Predictably, teachers’ unions were outraged. “This settlement will do nothing to address the inequities suffered by our most at-risk students,” said United Teachers of Los Angeles Elementary Vice President Julie Washington. “It is a travesty that this settlement, by avoiding real solutions and exacerbating the problem, actually undermines the civil and constitutional rights of our students.” New State Superintendent of Public Instruction Tom Torlakson—the California Teachers Association’s choice for that position—echoed the union line, stating, “The ruling could hurt students by requiring them to be taught by inexperienced teachers rather than finding ways to bring in more experienced and arguably more effective teachers.”
Some perspective is in order. Despite the winners’ elation and the losers’ laments, seniority has not been dismantled. The court ruling protects students at the 45 lowest-performing schools, but not students at the remaining 800 LAUSD campuses. Thus, the unjust seniority system remains in force in about 95 percent of the district’s schools. The LAUSD recently announced that it could lay off almost 4,500 teachers—all based on seniority—in June. No doubt many fine teachers will leave the profession, while many of lower quality stay on. To the detriment of hundreds of thousands of school children, seniority remains alive and well in the Los Angeles public schools. For now, the winners are the children at the bottom-performing schools, who will not lose any teachers due to seniority. The losers are the children at all the other district schools, which will incur more layoffs to accommodate the bottom 45. These schools will no doubt lose some excellent teachers.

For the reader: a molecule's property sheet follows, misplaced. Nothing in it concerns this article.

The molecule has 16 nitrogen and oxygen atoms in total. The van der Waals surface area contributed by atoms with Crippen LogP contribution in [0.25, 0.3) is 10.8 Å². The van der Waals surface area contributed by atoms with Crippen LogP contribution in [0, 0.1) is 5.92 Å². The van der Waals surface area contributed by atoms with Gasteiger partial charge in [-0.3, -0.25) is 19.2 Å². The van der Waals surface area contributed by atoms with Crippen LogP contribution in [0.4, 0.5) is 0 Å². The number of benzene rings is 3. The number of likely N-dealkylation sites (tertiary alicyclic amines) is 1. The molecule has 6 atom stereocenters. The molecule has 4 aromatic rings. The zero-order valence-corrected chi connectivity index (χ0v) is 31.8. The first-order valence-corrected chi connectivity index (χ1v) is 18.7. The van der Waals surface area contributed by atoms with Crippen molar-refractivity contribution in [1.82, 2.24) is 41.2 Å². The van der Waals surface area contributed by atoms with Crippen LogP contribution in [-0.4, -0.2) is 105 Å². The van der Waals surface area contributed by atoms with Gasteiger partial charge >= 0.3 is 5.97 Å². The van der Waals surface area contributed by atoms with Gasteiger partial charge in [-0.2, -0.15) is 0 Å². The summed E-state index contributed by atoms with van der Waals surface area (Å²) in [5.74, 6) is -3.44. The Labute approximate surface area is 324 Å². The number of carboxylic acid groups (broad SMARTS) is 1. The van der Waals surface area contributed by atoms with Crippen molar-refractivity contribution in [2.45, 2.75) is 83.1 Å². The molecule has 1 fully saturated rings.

Judge Highberger’s ruling, then, isn’t quite the “landmark decision” some claim it to be. But if it ultimately becomes the first step in dismantling a system that discriminates against good teachers—and ultimately children—it may yet earn that status.
Larry Sand is president of the California Teachers Empowerment Network.